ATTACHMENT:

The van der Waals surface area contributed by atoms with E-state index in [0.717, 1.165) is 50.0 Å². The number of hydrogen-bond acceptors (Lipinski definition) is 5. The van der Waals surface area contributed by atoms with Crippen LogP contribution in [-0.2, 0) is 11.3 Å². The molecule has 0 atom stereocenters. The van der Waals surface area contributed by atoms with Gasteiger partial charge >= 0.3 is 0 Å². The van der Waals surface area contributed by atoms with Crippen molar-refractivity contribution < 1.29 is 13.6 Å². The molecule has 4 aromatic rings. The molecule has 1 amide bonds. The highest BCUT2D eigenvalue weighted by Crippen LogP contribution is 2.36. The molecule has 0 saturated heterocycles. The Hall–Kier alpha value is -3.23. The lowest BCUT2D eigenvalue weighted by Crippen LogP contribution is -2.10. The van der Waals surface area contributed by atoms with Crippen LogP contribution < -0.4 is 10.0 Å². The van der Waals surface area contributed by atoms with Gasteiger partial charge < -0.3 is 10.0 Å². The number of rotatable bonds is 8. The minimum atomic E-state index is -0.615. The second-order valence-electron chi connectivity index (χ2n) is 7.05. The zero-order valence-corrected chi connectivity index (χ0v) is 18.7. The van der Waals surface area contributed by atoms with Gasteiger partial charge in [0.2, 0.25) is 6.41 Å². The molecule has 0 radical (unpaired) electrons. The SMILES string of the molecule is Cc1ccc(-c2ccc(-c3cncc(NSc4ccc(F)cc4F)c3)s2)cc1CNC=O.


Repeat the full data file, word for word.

The van der Waals surface area contributed by atoms with E-state index in [0.717, 1.165) is 50.0 Å². The number of hydrogen-bond acceptors (Lipinski definition) is 5. The van der Waals surface area contributed by atoms with Crippen LogP contribution in [-0.2, 0) is 11.3 Å². The molecule has 0 atom stereocenters. The van der Waals surface area contributed by atoms with Gasteiger partial charge >= 0.3 is 0 Å². The van der Waals surface area contributed by atoms with Crippen molar-refractivity contribution < 1.29 is 13.6 Å². The molecule has 4 aromatic rings. The molecule has 1 amide bonds. The highest BCUT2D eigenvalue weighted by Crippen LogP contribution is 2.36. The molecule has 0 saturated heterocycles. The Hall–Kier alpha value is -3.23. The lowest BCUT2D eigenvalue weighted by Crippen LogP contribution is -2.10. The van der Waals surface area contributed by atoms with Crippen LogP contribution < -0.4 is 10.0 Å². The van der Waals surface area contributed by atoms with Gasteiger partial charge < -0.3 is 10.0 Å². The number of rotatable bonds is 8. The minimum atomic E-state index is -0.615. The second-order valence-electron chi connectivity index (χ2n) is 7.05. The zero-order valence-corrected chi connectivity index (χ0v) is 18.7. The van der Waals surface area contributed by atoms with Gasteiger partial charge in [0.2, 0.25) is 6.41 Å². The molecule has 0 radical (unpaired) electrons. The SMILES string of the molecule is Cc1ccc(-c2ccc(-c3cncc(NSc4ccc(F)cc4F)c3)s2)cc1CNC=O.